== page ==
According to Saskiardi (1986), azolla could be used to replace green bean in local rabbit’s ration as high as 2.5, 5.0, 7.5, and 10% showed no differences in daily weight gain 11.64, 9.29, 8.71, and 6.85 g/head/day and carcass percentage 49.69, 52.28, 54.07, and 50.69%.  Lestari et al (1997) mentioned that utilization of Azolla microphylla as natural lysine source in the form of protein concentrated leaf meal (PCLM) in rabbit ration. The slaughter weight was higher in rabbit fed with PCLM as compare to those fed without PCLM (1330 g vs 1103 g).  Body weight and carcass percentage in rabbit fed with PCLM compare to those without PCLM in their ration such as 594 g (48.3%) compared to 491g (44.9%), respectively.


Fresh production and protein content of Azolla microphylla was high, therefore it could be used as non-conventional protein source in rabbit ration.  Utilization of Azolla microphylla in rabbit ration was better when mix with high fiber feedstuffs. Ration with azolla as the main feedstuff was palatable and did not affect diarrhea in young rabbit or kits.  However, it caused abortion when fed to pregnant rabbit.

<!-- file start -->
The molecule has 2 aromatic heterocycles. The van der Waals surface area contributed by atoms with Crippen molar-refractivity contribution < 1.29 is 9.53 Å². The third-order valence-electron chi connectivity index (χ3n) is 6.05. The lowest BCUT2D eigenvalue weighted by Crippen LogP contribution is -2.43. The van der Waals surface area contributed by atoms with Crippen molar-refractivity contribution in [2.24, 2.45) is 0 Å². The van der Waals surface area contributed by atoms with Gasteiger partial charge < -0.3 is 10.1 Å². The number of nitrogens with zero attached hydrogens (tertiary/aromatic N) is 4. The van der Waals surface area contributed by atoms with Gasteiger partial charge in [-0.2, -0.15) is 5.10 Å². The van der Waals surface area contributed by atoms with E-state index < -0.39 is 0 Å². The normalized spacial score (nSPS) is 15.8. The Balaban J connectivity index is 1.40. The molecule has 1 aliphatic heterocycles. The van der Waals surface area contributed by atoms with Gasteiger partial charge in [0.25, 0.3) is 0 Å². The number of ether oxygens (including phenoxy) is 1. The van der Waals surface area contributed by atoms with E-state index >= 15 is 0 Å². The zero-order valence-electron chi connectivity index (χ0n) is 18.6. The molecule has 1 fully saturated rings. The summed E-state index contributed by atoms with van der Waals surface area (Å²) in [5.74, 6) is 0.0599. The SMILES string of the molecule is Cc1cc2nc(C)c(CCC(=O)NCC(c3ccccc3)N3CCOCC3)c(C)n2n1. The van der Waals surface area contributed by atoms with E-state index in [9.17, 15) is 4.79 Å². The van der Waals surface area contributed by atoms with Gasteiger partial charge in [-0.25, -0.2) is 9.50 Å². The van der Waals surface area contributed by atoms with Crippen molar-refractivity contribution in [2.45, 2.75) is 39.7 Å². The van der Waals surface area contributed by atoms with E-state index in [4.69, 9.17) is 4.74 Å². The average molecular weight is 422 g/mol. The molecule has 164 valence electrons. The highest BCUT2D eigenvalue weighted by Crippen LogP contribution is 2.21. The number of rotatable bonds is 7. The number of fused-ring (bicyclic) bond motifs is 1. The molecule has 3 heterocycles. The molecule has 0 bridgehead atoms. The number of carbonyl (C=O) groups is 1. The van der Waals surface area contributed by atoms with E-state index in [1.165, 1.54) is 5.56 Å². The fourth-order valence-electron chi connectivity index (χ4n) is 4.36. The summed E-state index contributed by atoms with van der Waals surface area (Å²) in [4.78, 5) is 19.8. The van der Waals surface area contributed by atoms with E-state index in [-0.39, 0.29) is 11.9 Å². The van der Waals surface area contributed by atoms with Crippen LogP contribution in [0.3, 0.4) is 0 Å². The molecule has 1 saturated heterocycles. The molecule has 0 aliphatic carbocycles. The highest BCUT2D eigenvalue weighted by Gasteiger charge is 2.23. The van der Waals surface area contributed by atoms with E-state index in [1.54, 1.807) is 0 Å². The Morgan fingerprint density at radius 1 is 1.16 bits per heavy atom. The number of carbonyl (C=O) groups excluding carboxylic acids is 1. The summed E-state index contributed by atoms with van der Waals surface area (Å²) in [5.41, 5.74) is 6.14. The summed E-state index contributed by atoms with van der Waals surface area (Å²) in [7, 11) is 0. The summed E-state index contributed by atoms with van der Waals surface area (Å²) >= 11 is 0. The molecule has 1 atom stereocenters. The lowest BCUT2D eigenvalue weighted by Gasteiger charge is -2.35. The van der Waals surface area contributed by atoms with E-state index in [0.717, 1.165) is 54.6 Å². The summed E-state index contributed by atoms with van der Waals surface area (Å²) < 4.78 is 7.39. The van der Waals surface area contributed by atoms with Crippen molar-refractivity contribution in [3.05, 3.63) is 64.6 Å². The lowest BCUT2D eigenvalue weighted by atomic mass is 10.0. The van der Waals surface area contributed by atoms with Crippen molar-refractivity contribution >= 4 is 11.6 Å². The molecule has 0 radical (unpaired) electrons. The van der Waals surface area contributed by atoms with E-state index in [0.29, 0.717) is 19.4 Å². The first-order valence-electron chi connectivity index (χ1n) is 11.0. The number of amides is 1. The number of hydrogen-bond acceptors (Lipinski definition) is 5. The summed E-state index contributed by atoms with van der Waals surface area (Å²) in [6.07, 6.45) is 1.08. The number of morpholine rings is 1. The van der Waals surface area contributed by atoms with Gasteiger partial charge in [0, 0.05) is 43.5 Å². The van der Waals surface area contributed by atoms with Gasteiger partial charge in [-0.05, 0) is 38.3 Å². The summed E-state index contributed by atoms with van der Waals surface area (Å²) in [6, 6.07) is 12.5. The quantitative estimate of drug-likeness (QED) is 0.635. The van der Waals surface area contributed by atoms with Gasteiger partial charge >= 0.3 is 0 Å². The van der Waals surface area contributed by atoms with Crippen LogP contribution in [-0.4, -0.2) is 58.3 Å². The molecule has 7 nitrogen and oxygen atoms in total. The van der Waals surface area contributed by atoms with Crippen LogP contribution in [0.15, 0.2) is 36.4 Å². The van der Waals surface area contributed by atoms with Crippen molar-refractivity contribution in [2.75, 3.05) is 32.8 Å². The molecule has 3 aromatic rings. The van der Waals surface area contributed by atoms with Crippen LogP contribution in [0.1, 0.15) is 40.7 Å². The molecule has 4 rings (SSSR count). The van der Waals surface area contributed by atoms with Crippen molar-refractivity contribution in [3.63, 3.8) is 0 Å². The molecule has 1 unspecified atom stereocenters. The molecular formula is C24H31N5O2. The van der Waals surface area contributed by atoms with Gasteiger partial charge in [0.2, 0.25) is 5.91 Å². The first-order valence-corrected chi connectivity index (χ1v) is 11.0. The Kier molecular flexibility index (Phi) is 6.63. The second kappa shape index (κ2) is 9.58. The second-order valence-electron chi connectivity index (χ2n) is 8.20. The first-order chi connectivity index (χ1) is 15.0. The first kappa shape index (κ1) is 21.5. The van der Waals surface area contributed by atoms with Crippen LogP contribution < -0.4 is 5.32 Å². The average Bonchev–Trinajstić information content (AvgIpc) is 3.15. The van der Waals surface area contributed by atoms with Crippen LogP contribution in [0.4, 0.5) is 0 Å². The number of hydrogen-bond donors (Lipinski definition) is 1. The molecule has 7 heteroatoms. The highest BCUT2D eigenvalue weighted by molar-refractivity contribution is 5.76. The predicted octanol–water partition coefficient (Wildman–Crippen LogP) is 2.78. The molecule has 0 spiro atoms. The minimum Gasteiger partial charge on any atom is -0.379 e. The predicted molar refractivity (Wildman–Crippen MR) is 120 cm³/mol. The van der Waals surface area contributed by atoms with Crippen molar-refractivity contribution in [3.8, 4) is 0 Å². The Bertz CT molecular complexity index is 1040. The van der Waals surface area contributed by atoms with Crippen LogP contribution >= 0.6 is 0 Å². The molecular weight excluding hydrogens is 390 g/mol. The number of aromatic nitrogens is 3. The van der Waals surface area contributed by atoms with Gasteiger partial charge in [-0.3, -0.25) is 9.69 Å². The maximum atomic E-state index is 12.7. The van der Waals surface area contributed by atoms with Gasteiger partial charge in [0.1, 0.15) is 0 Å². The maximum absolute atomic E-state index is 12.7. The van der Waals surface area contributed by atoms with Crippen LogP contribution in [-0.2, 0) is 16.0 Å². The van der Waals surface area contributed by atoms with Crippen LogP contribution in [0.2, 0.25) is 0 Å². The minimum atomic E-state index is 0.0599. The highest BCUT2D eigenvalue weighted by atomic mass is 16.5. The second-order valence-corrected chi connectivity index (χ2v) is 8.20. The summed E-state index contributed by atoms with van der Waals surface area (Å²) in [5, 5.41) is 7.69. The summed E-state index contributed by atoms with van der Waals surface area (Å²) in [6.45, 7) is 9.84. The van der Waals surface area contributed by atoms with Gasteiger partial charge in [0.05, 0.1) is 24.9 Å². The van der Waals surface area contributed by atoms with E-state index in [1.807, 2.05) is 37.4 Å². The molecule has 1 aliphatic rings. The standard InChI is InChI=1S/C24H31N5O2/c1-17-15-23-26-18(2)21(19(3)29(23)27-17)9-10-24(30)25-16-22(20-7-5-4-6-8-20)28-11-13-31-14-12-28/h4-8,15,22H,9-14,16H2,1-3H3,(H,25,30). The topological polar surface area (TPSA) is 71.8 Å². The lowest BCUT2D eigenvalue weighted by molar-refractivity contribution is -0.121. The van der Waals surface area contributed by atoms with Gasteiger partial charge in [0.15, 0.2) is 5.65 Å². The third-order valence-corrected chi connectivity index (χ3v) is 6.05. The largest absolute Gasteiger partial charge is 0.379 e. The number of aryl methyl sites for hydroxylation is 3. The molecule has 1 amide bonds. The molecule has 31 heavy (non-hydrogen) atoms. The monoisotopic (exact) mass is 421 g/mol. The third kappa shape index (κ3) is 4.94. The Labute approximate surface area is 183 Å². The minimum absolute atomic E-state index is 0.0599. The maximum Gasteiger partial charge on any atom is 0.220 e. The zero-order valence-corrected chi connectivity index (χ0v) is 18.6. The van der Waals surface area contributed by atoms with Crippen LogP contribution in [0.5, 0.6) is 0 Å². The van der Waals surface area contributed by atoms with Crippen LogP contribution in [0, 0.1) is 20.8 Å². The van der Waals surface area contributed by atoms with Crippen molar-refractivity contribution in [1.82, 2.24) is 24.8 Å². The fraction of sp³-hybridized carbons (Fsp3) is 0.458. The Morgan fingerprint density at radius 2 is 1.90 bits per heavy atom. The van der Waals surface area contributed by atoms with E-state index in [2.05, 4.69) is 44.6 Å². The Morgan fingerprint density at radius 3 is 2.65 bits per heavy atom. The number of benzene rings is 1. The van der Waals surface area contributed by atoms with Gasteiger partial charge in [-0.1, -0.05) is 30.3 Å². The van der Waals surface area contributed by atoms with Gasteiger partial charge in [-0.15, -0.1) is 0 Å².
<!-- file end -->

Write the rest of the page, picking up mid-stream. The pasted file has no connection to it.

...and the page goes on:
Badayos RB  1989: Azolla Technology Adoption in the Philippines.  In: Azolla: Its Culture, Management and Utilization in the Philippines, Nation Azolla Action Program. p.377-383

Lestari CMS, Muktiani A, Wahyuni HI and Prawoto JA  1997:  Evaluasi Azolla microphylla sebagai sumber lisin dan pengaruhnya terhadap penampilan karkas kelinci.  Majalah Penelitian, Lembaga Penelitian Universitas Diponegoro, Tahun IX (34): 1-9.

Quebral NC 1989: Introduction to Azolla and Its Uses. In: Azolla: Its Culture, Management and Utilization in the Philippines, Nation Azolla Action Program.


Querubin LJ, Alcantara PF and Princesa AO 1989: Chemical composition of three azolla species (A. caroliniana, A. microphylla and A. pinnata) and feeding value of azolla meal (A.microphylla) in Broiler ration II. Nation Azolla Action Program. p.181-193

Rahardjo YC  2005: Prospek, Peluang, dan Tantangan Agribisnis Ternak Kelinci.  Prosiding Lokakarya Nasional “Potensi dan Peluang Pengembangan Usaha Kelinci”.  Bandung, 30 September. hlm. Pp 6-15.

Rahardjo YC, Cheeke PR and Patton MM  1990: Effect of cecotrophy on the nutrient digestibility of alfalfa and black locust leaves.  J. Applied Rabbit Res. 13: 56-61.